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Empirical SCOTUS: How Chief Justice Roberts articulates his ethos through his Year End Reports

Chief Justice John Roberts released an impassioned Year End Report on December 31, 2019, which generated much commentary. The New York Times, for instance, wrote about Roberts’ calls for an independent federal judiciary. The Wall Street Journal examined his warnings against rumor and false information. These values inherent in the report foreshadow important aspects related to the (presumably) upcoming Senate impeachment hearings, over which Roberts will preside. Although these allusions clearly relate to current politics, Roberts did not stray drastically from the substance in his previous Year End Reports, nor from topics he discusses in some of his most well-known decisions. This post looks at some of the key words Roberts uses in Year End Reports.* It also looks at some of the top words in his opinions issued in the month of June, when the court tends to release its most important opinions. Roberts often steeps his prose in the court’s history and is not averse to discussing the relationship between politics and the court. We can see these facets of his writing in his word choice in both sets of texts.

One of the more profound statements in Roberts’ 2019 Year End Report came in the second-to-last paragraph:

We should celebrate our strong and independent judiciary, a key source of national unity and stability. But we should also remember that justice is not inevitable. We should reflect on our duty to judge without fear or favor, deciding each matter with humility, integrity, and dispatch. As the New Year begins, and we turn to the tasks before us, we should each resolve to do our best to maintain the public’s trust that we are faithfully discharging our solemn obligation to equal justice under law.

This notion of trust in the judiciary is central to Roberts’ philosophy of the court. It is so crucial that Roberts gave one of his very few public comments defending the federal judiciary after President Donald Trump criticized the decision of an “Obama Judge” who ruled against the president’s migrant asylum policy. The trust and judicial independence that Roberts focused on in the 2019 Year End Report echoed themes espoused in the Federalist Papers. This is clear from many of the report’s top terms.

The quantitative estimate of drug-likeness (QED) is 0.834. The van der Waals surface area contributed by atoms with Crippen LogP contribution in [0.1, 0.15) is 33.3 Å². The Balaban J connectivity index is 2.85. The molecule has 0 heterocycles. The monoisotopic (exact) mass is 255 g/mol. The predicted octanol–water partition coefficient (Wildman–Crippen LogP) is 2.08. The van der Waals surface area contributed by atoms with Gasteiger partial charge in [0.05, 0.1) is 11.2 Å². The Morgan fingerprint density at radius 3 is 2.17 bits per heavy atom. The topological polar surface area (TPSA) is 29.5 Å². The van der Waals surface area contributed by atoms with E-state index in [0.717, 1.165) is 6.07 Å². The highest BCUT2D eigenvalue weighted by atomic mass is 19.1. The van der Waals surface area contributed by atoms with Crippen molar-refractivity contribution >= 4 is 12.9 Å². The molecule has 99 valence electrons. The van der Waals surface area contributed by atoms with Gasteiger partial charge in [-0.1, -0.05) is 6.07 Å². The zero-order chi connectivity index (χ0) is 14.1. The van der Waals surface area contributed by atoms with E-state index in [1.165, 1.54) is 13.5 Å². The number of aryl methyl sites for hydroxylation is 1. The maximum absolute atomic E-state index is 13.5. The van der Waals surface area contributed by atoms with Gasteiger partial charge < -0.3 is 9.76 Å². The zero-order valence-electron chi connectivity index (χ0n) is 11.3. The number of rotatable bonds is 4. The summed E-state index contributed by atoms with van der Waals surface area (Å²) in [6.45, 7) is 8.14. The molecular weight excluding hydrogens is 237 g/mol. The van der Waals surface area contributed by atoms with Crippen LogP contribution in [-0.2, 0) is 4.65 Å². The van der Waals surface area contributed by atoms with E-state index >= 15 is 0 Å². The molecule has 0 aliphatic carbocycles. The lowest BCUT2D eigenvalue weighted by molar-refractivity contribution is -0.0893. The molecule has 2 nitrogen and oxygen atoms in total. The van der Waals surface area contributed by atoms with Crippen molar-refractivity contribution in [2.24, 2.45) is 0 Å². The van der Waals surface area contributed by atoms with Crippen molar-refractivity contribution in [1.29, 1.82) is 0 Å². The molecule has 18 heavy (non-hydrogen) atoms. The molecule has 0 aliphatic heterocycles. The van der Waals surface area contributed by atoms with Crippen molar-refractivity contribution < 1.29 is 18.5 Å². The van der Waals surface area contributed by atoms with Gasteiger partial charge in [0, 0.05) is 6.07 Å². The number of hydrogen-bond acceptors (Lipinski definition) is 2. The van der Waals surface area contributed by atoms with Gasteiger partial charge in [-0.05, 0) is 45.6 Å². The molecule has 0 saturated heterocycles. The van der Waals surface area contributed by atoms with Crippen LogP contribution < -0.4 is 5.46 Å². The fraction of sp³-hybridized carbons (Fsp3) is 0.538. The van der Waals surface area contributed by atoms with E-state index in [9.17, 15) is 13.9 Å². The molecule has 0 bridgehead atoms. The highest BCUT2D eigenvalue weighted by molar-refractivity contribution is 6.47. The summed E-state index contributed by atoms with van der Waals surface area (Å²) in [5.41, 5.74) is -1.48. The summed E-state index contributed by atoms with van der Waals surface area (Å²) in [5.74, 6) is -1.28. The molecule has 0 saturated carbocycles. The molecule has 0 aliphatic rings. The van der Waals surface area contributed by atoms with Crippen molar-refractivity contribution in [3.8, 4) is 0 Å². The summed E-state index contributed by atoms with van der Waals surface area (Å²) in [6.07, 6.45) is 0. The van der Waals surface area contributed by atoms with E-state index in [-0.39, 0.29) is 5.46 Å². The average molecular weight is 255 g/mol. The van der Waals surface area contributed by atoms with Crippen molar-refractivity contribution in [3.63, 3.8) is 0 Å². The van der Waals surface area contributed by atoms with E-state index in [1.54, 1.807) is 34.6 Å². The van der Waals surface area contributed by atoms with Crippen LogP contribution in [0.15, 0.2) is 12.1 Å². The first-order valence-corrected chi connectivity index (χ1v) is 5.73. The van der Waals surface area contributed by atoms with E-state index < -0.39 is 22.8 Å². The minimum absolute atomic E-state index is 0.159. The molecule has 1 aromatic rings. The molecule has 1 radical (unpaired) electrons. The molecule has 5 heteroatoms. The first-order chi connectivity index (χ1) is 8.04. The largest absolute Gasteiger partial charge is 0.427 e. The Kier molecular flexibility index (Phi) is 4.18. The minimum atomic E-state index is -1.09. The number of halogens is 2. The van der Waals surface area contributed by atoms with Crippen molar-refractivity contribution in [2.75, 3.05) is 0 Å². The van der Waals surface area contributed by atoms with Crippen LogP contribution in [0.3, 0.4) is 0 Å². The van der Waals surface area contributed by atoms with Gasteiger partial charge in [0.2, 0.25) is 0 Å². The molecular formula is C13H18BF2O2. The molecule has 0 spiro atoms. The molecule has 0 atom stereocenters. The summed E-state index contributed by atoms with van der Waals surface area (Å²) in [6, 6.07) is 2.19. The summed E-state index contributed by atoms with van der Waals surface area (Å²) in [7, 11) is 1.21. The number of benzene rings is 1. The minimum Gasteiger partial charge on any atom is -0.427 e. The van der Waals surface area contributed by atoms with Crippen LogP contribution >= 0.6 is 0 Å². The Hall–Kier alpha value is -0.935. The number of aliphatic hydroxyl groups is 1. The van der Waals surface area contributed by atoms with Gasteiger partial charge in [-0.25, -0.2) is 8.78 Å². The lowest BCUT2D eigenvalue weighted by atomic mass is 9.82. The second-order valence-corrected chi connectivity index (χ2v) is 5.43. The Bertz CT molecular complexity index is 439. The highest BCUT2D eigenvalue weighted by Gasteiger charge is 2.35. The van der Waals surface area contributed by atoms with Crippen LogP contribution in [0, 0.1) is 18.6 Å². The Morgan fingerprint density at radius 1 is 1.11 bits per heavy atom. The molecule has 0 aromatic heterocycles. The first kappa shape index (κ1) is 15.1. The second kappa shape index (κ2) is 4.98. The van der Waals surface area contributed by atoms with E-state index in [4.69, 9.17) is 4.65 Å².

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Although some of the top terms are common words that appear across many of Roberts’ Year End Reports, mainly dealing with judges and their role in civic education, we see that “federalist” (relating to the Federalist Papers) came up six times, while the authors of the papers were mentioned often as well: John Jay eight times, James Madison five times and Alexander Hamilton four times. We see these words’ purpose in passages that underscore the importance of living under a democratic government:

Happily, Hamilton, Madison, and Jay ultimately succeeded in convincing the public of the virtues of the principles embodied in the Constitution. Those principles leave no place for mob violence. But in the ensuing years, we have come to take democracy for granted, and civic education has fallen by the wayside.

Looking across all Roberts’ Year End Reports since he took over the role of chief justice in 2005, we see that he tends to focus on concepts essential to courts and the rule of law. The top row shows the number of times words have arisen, and the bottom row shows the number of reports in which the words appeared (the maximum is 15).

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Many of these words are specific to courts and judges, but others signify broader topics. Some examples include “system,” which was used 63 times in 13 reports, “Congress,” which was mentioned 58 times in 13 reports, and “government,” which was discussed 49 times in 12 reports. An example of the uses of system comes from Roberts’ 2005 report: “I also understand that it is the responsibility of Congress to do difficult things when necessary to preserve our constitutional system. Our system of justice suffers as the real salary of judges continues to decline.” In ways like this, Roberts expands his discussion beyond the courts to the federal government more generally.